As Louisiana tries to dry out and start rebuilding after last week's catastrophic flooding, Bill Nye has an ominous message: It's going to happen again.
"This is a result of climate change," Nye told CNN's Chris Cuomo on "New Day" Tuesday. "It's only going to get worse."
The unprecedented floods damaged more than 60,000 homes and killed 13 people. But because the flooding was caused by smaller individual storms, it didn't attract the attention and response that larger storms -- such as hurricanes Sandy, Katrina or Rita -- garnered.
Nye said due to the effects of climate change, the region will be hit again by these smaller storms and suffer more catastrophic floods.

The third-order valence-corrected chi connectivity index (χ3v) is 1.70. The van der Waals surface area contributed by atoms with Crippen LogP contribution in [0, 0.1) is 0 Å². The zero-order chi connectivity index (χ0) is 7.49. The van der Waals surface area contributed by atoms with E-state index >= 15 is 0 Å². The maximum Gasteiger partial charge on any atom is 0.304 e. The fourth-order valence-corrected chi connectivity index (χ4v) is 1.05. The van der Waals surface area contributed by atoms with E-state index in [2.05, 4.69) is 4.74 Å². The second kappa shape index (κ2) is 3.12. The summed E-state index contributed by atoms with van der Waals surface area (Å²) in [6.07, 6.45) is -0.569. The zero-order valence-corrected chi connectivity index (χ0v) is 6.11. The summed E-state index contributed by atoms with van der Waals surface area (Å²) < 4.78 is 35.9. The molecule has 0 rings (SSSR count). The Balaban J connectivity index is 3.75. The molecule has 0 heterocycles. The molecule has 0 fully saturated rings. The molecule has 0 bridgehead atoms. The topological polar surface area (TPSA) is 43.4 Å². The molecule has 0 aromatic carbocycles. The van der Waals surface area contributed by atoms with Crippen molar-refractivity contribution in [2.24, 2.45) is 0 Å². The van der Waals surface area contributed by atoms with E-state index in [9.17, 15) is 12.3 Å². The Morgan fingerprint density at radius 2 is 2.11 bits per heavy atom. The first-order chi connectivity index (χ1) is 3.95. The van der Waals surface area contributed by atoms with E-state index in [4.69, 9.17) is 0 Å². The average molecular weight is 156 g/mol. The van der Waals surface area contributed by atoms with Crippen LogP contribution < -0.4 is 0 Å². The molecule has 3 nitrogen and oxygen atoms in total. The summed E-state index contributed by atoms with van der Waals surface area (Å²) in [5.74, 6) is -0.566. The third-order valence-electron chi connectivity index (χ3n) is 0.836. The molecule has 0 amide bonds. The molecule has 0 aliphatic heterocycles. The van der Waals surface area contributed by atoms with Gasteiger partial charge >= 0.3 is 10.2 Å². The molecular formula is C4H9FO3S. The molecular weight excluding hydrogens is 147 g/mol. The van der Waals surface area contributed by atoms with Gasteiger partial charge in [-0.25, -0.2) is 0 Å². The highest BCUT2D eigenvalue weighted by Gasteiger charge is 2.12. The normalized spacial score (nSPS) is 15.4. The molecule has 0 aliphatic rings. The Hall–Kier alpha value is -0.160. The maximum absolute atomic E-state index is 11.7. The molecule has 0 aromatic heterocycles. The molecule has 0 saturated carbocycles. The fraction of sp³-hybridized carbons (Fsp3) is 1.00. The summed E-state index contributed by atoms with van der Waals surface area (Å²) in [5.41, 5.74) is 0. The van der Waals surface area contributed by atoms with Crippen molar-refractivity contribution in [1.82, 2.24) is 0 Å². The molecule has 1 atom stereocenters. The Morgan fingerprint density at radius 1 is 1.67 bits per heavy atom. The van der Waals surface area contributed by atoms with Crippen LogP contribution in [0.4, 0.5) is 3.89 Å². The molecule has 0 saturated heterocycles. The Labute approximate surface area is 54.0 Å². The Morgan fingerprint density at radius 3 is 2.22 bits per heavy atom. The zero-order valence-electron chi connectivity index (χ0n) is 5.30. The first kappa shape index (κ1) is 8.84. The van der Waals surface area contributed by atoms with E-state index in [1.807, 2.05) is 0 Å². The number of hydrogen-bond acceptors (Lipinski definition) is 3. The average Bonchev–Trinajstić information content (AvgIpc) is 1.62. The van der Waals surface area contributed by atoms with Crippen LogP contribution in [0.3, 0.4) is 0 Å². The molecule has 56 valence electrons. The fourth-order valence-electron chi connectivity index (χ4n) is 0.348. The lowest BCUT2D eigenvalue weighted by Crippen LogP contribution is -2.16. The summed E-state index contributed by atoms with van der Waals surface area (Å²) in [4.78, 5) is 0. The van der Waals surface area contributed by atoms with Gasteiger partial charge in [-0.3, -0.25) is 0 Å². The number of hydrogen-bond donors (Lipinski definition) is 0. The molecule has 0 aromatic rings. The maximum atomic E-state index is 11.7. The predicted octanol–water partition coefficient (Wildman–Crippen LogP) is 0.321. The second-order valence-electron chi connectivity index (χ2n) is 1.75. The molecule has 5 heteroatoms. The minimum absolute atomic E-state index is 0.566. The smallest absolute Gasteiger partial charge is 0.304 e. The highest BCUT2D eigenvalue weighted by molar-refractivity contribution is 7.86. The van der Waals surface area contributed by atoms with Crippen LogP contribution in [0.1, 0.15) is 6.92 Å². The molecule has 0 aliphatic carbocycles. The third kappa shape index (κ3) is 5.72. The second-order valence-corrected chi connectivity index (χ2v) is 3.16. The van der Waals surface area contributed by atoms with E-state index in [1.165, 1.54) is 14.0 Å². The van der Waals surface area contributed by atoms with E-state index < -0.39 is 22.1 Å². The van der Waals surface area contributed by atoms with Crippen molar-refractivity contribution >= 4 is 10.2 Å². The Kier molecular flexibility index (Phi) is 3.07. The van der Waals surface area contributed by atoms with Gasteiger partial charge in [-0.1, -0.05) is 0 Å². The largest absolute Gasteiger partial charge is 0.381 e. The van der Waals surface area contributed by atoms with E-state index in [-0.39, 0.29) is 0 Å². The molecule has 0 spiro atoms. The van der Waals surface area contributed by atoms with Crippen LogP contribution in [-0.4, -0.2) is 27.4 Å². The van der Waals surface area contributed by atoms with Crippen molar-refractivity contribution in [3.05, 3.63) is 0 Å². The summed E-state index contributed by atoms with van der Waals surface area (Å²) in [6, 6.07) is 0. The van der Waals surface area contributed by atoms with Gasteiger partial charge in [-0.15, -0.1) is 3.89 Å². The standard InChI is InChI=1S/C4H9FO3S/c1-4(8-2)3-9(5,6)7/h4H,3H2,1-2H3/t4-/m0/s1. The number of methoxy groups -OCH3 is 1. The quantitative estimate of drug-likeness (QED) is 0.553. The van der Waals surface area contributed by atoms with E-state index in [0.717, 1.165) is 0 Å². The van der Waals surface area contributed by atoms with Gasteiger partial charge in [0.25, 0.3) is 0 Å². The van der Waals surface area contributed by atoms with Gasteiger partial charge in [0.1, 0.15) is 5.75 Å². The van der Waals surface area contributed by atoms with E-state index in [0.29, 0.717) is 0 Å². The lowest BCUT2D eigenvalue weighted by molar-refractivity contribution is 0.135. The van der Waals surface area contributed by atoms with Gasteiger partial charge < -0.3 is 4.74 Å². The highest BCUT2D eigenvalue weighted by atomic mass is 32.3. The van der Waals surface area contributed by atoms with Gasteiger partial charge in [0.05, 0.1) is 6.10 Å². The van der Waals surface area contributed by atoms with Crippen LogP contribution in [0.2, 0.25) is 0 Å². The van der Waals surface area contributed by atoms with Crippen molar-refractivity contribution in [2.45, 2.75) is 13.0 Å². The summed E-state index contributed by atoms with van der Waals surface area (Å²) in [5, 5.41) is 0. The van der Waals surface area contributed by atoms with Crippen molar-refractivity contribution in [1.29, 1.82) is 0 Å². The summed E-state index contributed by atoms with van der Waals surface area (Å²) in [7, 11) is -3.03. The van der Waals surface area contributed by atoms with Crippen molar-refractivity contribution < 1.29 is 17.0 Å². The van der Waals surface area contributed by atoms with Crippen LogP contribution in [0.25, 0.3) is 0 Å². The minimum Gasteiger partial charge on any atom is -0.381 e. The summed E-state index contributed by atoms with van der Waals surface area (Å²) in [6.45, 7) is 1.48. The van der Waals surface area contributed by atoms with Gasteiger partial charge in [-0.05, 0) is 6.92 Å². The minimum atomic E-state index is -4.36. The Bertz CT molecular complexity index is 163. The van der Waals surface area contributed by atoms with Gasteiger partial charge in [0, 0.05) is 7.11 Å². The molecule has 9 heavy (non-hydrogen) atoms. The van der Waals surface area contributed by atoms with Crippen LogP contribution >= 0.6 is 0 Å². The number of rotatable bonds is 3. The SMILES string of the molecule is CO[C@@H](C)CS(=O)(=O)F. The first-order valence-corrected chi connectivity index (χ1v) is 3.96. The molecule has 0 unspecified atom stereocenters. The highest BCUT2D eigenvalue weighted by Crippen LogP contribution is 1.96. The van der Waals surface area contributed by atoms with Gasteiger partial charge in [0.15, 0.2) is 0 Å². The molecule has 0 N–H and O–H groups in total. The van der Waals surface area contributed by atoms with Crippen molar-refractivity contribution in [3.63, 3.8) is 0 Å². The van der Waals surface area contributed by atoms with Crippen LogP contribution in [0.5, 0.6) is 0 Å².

"As the ocean gets warmer, which it is getting, it expands," he explained. "And then as the sea surface is warmer, more water evaporates. And so it's very reasonable that these storms are connected to these big effects."
Lost lives and damaged homes won't be the only tragic effects, either. The storms will be just as devastating in the long-term.
"What will probably happen is people will move," Nye said.
If enough people leave, the population loss would be a huge detriment to Louisiana's economy. It took more than five years for the state's population to return to the level it was before Hurricanes Katrina and Rita